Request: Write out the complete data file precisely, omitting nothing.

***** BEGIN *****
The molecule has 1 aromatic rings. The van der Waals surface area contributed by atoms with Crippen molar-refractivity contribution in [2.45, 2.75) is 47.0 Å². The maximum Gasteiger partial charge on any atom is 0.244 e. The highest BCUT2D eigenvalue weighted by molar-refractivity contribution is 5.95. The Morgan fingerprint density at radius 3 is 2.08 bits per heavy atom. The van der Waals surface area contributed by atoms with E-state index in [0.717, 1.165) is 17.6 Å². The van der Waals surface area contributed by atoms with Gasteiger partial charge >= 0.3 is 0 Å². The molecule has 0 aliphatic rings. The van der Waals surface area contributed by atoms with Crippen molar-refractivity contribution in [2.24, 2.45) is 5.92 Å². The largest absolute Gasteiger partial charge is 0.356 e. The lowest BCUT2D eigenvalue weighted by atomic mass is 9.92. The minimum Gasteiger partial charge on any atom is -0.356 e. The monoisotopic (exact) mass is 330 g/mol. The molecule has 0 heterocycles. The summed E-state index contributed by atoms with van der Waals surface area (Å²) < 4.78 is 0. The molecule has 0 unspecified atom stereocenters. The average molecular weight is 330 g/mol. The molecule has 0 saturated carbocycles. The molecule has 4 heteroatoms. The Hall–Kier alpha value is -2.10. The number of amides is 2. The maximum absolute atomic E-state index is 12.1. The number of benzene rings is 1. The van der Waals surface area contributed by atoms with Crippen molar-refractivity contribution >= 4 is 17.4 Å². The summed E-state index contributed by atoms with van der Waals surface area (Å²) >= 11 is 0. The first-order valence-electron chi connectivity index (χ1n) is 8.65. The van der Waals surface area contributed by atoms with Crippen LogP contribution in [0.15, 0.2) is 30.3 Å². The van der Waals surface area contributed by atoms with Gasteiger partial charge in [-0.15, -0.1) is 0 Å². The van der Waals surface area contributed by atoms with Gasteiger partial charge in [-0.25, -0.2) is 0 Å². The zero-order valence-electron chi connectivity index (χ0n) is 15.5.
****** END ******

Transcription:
The molecule has 1 aromatic rings. The van der Waals surface area contributed by atoms with Crippen molar-refractivity contribution in [2.45, 2.75) is 47.0 Å². The maximum Gasteiger partial charge on any atom is 0.244 e. The highest BCUT2D eigenvalue weighted by molar-refractivity contribution is 5.95. The Morgan fingerprint density at radius 3 is 2.08 bits per heavy atom. The van der Waals surface area contributed by atoms with E-state index in [0.717, 1.165) is 17.6 Å². The van der Waals surface area contributed by atoms with Gasteiger partial charge >= 0.3 is 0 Å². The molecule has 0 aliphatic rings. The van der Waals surface area contributed by atoms with Crippen molar-refractivity contribution in [2.24, 2.45) is 5.92 Å². The largest absolute Gasteiger partial charge is 0.356 e. The lowest BCUT2D eigenvalue weighted by atomic mass is 9.92. The minimum Gasteiger partial charge on any atom is -0.356 e. The monoisotopic (exact) mass is 330 g/mol. The molecule has 0 heterocycles. The summed E-state index contributed by atoms with van der Waals surface area (Å²) < 4.78 is 0. The molecule has 0 unspecified atom stereocenters. The average molecular weight is 330 g/mol. The molecule has 0 saturated carbocycles. The molecule has 4 heteroatoms. The Hall–Kier alpha value is -2.10. The number of amides is 2. The maximum absolute atomic E-state index is 12.1. The number of benzene rings is 1. The van der Waals surface area contributed by atoms with Crippen molar-refractivity contribution >= 4 is 17.4 Å². The summed E-state index contributed by atoms with van der Waals surface area (Å²) >= 11 is 0. The first-order valence-electron chi connectivity index (χ1n) is 8.65. The van der Waals surface area contributed by atoms with Crippen LogP contribution in [0.15, 0.2) is 30.3 Å². The van der Waals surface area contributed by atoms with Gasteiger partial charge in [-0.15, -0.1) is 0 Å². The van der Waals surface area contributed by atoms with Gasteiger partial charge in [-0.25, -0.2) is 0 Å². The zero-order valence-electron chi connectivity index (χ0n) is 15.5.